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Hill v. United States

United States District Court, W.D. New York

February 21, 2018

CEBRIN HILL, Petitioner,
v.
UNITED STATES OF AMERICA, Respondent.

          DECISION AND ORDER

          Richard J. Arcara, Judge

         Petitioner Cebrin Hill seeks relief pursuant to 28 U.S.C. § 2255. For the reasons stated below, Petitioner's motion is denied.

         BACKGROUND

         On August 3, 2015, Petitioner waived indictment and pled guilty to a one-count information charging him with discharging a firearm in furtherance of crimes of violence, in violation of 18 U.S.C. § 924(c)(1)(A)(iii) and § 2. Several months later, the Court sentenced Petitioner to the mandatory-minimum sentence of 120 months' imprisonment. Judgment was entered on February 3, 2016. Petitioner did not file a notice of appeal.

         Petitioner now seeks to vacate, set aside, or correct his sentence pursuant to 28 U.S.C. § 2255. Docket No. 41. Petitioner raises a number of arguments in support of his motion, most of which allege that Petitioner's attorney was constitutionally ineffective for failing to challenge the factual basis for Petitioner's plea and for failing to seek relief based on Petitioner's age when he committed his crime.

         DISCUSSION

         1. The plea agreement's collateral-attack waiver bars the majority of Petitioner's claims

         In his plea agreement, Petitioner “knowingly waive[d] the right to . . . collaterally attack any component of a sentence imposed by the Court which falls within or is less than” the Guideline sentencing range of 120 months' imprisonment. As noted, the Court sentenced Petitioner to 120 months' imprisonment. Petitioner's § 2255 motion therefore falls within the plea agreement's collateral-attack waiver.

         A collateral-attack waiver is “‘presumpti[vely] . . . enforceabl[e].” Sanford v. United States, 841 F.3d 578, 580 (2d Cir. 2016) (quoting United States v. Gomez-Perez, 215 F.3d 315, 319 (2d. Cir 2000)) (brackets omitted). A court may disregard a collateral-attack waiver in only a few narrow circumstances, “‘such as (1) when the waiver was not made knowingly, voluntarily, and competently, (2) when the sentence was imposed based on constitutionally impermissible factors, such as ethnic, racial or other prohibited biases, (3) when the government breached the plea agreement, or (4) when the sentencing court failed to enunciate any rationale for the [petitioner's] sentence, thus amounting to an abdication of the judicial responsibility subject to mandamus.'” Id. Moreover, it is well settled that, “[e]ven if the plain language of the plea agreement” prohibits a collateral attack, a court should “not enforce . . . a waiver” when a petitioner “is challenging the constitutionality of the process by which he waived” his collateral-attack rights. United States v. Hernandez, 242 F.3d 110, 113 (2d Cir. 2001) (addressing waiver of appellate rights). See also Id. at 114 (“The rationale is that the very product of the alleged ineffectiveness cannot fairly be used to bar a claim of ineffective assistance of counsel.”) (quotation marks omitted).

         Petitioner's pleadings, read in a charitable light, raise two arguments for why the Court should disregard the plea agreement's collateral-attack waiver: (1) because Petitioner did not knowingly and voluntarily enter into his plea agreement; and (2) because Petitioner did not receive effective assistance of counsel when he decided to plead guilty.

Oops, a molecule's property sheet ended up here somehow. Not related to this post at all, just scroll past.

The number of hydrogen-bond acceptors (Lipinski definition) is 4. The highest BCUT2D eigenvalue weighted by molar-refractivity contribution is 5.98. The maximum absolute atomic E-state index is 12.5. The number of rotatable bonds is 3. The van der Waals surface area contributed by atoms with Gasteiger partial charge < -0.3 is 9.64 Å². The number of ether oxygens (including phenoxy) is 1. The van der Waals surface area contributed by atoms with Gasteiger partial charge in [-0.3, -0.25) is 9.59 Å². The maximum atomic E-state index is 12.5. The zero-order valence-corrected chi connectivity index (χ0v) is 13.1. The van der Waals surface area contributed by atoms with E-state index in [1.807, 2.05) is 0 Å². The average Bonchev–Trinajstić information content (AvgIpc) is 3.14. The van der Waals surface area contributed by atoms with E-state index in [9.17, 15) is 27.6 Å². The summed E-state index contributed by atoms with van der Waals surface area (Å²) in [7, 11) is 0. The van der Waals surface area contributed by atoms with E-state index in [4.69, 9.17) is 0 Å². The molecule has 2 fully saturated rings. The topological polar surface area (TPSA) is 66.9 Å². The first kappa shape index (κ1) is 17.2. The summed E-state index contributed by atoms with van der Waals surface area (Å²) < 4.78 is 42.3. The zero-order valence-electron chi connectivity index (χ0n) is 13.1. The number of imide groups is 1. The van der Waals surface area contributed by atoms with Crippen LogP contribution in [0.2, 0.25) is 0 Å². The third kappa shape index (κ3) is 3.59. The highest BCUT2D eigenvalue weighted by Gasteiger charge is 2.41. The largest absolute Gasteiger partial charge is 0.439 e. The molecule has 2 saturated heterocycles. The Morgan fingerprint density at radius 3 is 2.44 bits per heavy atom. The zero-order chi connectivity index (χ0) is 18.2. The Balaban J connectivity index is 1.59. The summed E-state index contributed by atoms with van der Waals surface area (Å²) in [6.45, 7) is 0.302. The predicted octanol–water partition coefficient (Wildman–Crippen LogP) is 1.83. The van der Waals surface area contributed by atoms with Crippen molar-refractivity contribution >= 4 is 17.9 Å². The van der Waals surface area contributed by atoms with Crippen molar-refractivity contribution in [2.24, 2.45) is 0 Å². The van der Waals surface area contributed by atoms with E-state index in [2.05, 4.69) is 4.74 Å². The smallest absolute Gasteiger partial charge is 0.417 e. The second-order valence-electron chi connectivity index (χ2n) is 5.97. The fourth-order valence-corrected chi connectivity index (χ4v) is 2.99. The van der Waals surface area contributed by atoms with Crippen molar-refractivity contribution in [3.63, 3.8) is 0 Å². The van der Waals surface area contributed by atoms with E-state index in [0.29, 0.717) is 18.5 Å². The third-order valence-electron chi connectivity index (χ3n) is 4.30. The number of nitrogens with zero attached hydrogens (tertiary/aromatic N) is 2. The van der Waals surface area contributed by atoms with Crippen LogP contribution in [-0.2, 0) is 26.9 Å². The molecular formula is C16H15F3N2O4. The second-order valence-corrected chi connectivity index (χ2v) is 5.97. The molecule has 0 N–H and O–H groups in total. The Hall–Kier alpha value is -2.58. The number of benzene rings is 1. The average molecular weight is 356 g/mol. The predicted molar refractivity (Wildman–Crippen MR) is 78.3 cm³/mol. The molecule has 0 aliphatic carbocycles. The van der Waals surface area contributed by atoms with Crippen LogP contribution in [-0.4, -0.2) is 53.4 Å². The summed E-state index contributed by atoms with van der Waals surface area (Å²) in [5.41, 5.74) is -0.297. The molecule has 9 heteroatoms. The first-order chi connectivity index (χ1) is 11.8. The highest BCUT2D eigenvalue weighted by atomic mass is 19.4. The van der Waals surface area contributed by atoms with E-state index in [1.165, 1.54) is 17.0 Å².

A. Petitioner's guilty plea was knowing and voluntary

         The transcript of Petitioner's plea hearing plainly shows that Petitioner's plea was knowing and voluntary.[1] During his plea hearing, Petitioner affirmed, under oath, that he was “fully satisfied with the advice and counsel [he] received from [his] attorney.” He also stated, among other things, that he understood the maximum penalties he faced, as well as the U.S. Sentencing Guidelines; that he understood the elements of the crime to which he was pleading guilty; that he understood the detailed factual basis underlying his plea; that he waived “any defense based on the [s]tatute of [l]imitations”; that the plea agreement-which was read in open court-contained “all the terms and conditions of the plea agreement”; and that nobody had “made any other promises” or threatened him to plead guilty. Finally, Petitioner stated repeatedly that he understood the many rights he was giving up by pleading guilty, including his right to appeal or collaterally attack his conviction.

         This record undermines any claim that Petitioner's plea was not knowing and voluntary. Cf. United States v. Torres, 129 F.3d 710, 715 (2d Cir. 1997) (“A defendant's bald statements that simply contradict what he said at his plea allocution are not sufficient grounds to withdraw the guilty plea.”) Petitioner's conclusory allegations to the contrary are insufficient to rebut his sworn statements made during the “grave and solemn act” of pleading guilty. United States v. Hyde, 520 U.S. 670, 677 (1997). Indeed, if Petitioner's “plea can be attacked by assertions that it was coerced and that his counsel was ineffective despite the evidence to the contrary in the plea hearing transcript, then no guilty plea will ever be safe from attack by a [petitioner] who has second thoughts.” Browder v. United States, 14-CV-17(LJV), 10-CR-263(LJV), 2017 WL 262604, at *7 (W.D.N.Y. Jan. 20, 2017).

         Thus, the record does not support the claim that Petitioner's plea was not knowing and voluntary. As a result, the Court will not disregard the plea ...


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